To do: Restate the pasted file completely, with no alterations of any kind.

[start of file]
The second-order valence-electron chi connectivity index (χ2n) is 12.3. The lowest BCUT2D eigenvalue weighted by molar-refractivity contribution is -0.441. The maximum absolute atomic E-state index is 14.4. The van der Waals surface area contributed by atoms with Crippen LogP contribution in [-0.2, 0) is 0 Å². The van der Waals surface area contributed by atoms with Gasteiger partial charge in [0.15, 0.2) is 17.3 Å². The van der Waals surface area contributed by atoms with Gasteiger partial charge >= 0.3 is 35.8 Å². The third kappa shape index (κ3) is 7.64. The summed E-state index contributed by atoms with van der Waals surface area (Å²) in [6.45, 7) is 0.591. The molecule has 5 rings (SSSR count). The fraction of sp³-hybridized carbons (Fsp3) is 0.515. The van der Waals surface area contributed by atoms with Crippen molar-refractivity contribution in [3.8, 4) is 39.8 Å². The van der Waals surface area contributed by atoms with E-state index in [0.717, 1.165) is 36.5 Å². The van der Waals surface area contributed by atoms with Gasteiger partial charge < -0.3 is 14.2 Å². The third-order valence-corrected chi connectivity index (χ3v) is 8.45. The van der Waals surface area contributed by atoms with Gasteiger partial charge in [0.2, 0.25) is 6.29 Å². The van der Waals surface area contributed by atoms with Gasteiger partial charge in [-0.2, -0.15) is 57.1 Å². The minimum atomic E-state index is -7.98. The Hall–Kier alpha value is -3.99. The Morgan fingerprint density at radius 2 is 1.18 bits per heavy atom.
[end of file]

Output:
The second-order valence-electron chi connectivity index (χ2n) is 12.3. The lowest BCUT2D eigenvalue weighted by molar-refractivity contribution is -0.441. The maximum absolute atomic E-state index is 14.4. The van der Waals surface area contributed by atoms with Crippen LogP contribution in [-0.2, 0) is 0 Å². The van der Waals surface area contributed by atoms with Gasteiger partial charge in [0.15, 0.2) is 17.3 Å². The van der Waals surface area contributed by atoms with Gasteiger partial charge >= 0.3 is 35.8 Å². The third kappa shape index (κ3) is 7.64. The summed E-state index contributed by atoms with van der Waals surface area (Å²) in [6.45, 7) is 0.591. The molecule has 5 rings (SSSR count). The fraction of sp³-hybridized carbons (Fsp3) is 0.515. The van der Waals surface area contributed by atoms with Crippen molar-refractivity contribution in [3.8, 4) is 39.8 Å². The van der Waals surface area contributed by atoms with E-state index in [0.717, 1.165) is 36.5 Å². The van der Waals surface area contributed by atoms with Gasteiger partial charge < -0.3 is 14.2 Å². The third-order valence-corrected chi connectivity index (χ3v) is 8.45. The van der Waals surface area contributed by atoms with Gasteiger partial charge in [0.2, 0.25) is 6.29 Å². The van der Waals surface area contributed by atoms with Gasteiger partial charge in [-0.2, -0.15) is 57.1 Å². The minimum atomic E-state index is -7.98. The Hall–Kier alpha value is -3.99. The Morgan fingerprint density at radius 2 is 1.18 bits per heavy atom.